The full skill of “un-seeing” is pretty difficult for us—it isn’t easy to inhabit the ignorant mindset once we understand something. However, good teachers like 3blue1brown don’t just explain the solution, they explain how you might have come up with it yourself. Essentially, a good teacher does the un-seeing work for you, so that (by imitation learning) you don’t just get the solution to the one problem, but are actually a little better at problem solving more generally.

Now, it does seem very helpful for humans to do a little reinforcement learning to cement that knowledge in place: to do it yourself rather than only ever watching other people do it. But (pedantically, for the devil’s-advocate argument this post is making) I want to point out that a great way to do this is to teach someone else, making you go through the demonstration in detail for them. So you don’t necessarily ever need unspoiled problems to learn on.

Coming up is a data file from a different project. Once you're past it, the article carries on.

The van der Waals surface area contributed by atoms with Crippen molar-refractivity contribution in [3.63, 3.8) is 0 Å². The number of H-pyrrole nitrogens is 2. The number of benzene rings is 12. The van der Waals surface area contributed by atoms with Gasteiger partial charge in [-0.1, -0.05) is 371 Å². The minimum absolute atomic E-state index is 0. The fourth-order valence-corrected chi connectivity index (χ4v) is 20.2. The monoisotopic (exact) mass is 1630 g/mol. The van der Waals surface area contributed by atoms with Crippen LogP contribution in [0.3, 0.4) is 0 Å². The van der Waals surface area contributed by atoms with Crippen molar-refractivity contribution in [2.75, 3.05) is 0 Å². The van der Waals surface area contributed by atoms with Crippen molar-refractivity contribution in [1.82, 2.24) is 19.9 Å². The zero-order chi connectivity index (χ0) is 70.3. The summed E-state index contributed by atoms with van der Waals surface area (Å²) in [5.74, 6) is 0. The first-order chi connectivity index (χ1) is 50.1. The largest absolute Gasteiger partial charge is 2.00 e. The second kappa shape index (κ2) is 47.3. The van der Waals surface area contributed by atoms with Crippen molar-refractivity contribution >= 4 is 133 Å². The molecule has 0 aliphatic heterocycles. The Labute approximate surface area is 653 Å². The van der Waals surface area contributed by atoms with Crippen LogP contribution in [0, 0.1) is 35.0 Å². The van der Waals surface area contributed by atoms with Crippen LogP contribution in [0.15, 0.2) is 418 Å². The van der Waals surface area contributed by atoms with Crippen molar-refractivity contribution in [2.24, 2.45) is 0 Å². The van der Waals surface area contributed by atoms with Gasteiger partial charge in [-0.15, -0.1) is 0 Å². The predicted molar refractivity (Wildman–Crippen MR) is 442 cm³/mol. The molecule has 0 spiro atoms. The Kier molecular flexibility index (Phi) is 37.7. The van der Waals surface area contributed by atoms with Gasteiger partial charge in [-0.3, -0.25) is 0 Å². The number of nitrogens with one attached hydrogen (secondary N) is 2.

Indeed, the skill of teaching and the skill of unseeing are very closely related.

“But you should at least test your skill on un-spoiled puzzles, even if that’s not how you learned” says the one.

Maybe so. But if you really understand something, at the S2 level (not just the S1 level), you can see at a glance that you know how to solve a puzzle, without actually solving it. If you need to test, then at some level, you lack understanding.

(Which is fine! But notice that this is not a necessary thing.)